Increasing pressure on Europol for data protection • The register

An EU watchdog says rules allowing Europol police officers to store personal data of people with no connection to criminal activity violate Europe’s own privacy, not to mention undermine the regulator’s powers and role.

Therefore, the European Data Protection Supervisor (EDPS) has asked Europe’s top court to overturn two amendments to the Europol regulation that came into force on June 28, which allow for this data hoarding by police.

In court documents filed this month, the EDPS claimed that the new rules retrospectively legalize Europol’s practice of storing personal data of individuals not linked to criminal activity – a practice for which the watchdog has charged the law enforcement agency in sanctioned in the past and ordered Europol to delete such information in January.

In summary, the EDPS told police earlier in the year not to hoard these records, and then months later to European lawmakers authorized the practice by updating the rules, resulting in the manager challenging the changes.

that of the controller order Delete personal data stemming from an investigation that took place between April 2019 and September 2020 and concluded that Europol had been collecting and storing too much information on too many people for far too long.

To remedy this, the order required European police officers to investigate whether an individual has been linked to criminal activity within six months of collecting their personal data. Unless these people had nefarious connections, law enforcement should delete the private information.

“A six-month period for pre-analysis and filtering of large datasets should enable Europol to meet the operational needs of EU Member States that rely on Europol’s technical and analytical support, while reducing risks to individuals’ rights and freedoms to be minimised”, the Head of the EDPS Wojciech Wiewiorowski said in a expression earlier this year.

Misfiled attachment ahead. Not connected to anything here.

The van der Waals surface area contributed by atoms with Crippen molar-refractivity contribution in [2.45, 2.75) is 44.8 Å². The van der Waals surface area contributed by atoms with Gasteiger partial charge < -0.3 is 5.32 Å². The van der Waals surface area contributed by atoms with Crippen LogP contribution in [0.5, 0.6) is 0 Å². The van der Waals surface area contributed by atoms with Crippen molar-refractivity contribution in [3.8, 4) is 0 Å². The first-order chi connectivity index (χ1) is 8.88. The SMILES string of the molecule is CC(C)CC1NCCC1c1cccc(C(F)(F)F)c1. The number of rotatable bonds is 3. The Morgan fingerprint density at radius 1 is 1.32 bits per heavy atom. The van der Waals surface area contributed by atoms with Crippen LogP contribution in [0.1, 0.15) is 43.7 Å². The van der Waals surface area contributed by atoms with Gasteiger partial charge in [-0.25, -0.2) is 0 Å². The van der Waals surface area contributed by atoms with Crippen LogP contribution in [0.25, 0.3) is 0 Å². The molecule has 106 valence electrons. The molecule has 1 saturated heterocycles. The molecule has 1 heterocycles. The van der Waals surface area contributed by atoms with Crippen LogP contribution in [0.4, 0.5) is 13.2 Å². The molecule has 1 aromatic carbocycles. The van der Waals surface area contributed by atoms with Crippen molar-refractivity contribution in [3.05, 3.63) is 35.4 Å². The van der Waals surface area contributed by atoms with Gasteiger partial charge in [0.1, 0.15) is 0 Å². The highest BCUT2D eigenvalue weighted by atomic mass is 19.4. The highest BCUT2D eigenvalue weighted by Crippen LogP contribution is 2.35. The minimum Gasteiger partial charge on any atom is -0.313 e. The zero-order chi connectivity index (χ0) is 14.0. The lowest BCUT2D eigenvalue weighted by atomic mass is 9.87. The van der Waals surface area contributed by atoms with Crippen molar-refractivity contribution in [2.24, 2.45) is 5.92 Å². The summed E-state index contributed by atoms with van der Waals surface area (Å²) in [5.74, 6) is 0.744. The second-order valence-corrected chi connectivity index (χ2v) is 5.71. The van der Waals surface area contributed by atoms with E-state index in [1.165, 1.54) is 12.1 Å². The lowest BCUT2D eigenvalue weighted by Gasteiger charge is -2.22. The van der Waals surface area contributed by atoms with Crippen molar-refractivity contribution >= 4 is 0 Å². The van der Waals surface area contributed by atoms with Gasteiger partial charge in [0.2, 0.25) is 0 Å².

The pan-European police for their part quoted [PDF] the nature of lengthy criminal investigations as a reason for the need for longer retention periods.

And this is where the legal maneuvering of the EDPS comes into play. The data surveillance authority asked the Court of Justice of the European Union to overturn the amended rules for two reasons, Wiewiorowski said.

“First, to maintain legal certainty for individuals in the highly sensitive area of ​​law enforcement, where the processing of personal data poses risks for data subjects,” Wiewiorowski said in a expression on Thursday.

“Second, to ensure that EU privacy and data protection lawmakers cannot unduly ‘move the goalposts’ where the independent nature of a regulator’s exercise of enforcement powers requires legal certainty of the rules to be enforced,” he added.

The changes also establish a “worrying percentage” that data protection and the authority charged with enforcing it are subject to “political will”, the EDPS argued.

Of course, that never happens (cough) in modern politics. ® Increasing pressure on Europol for data protection • The register

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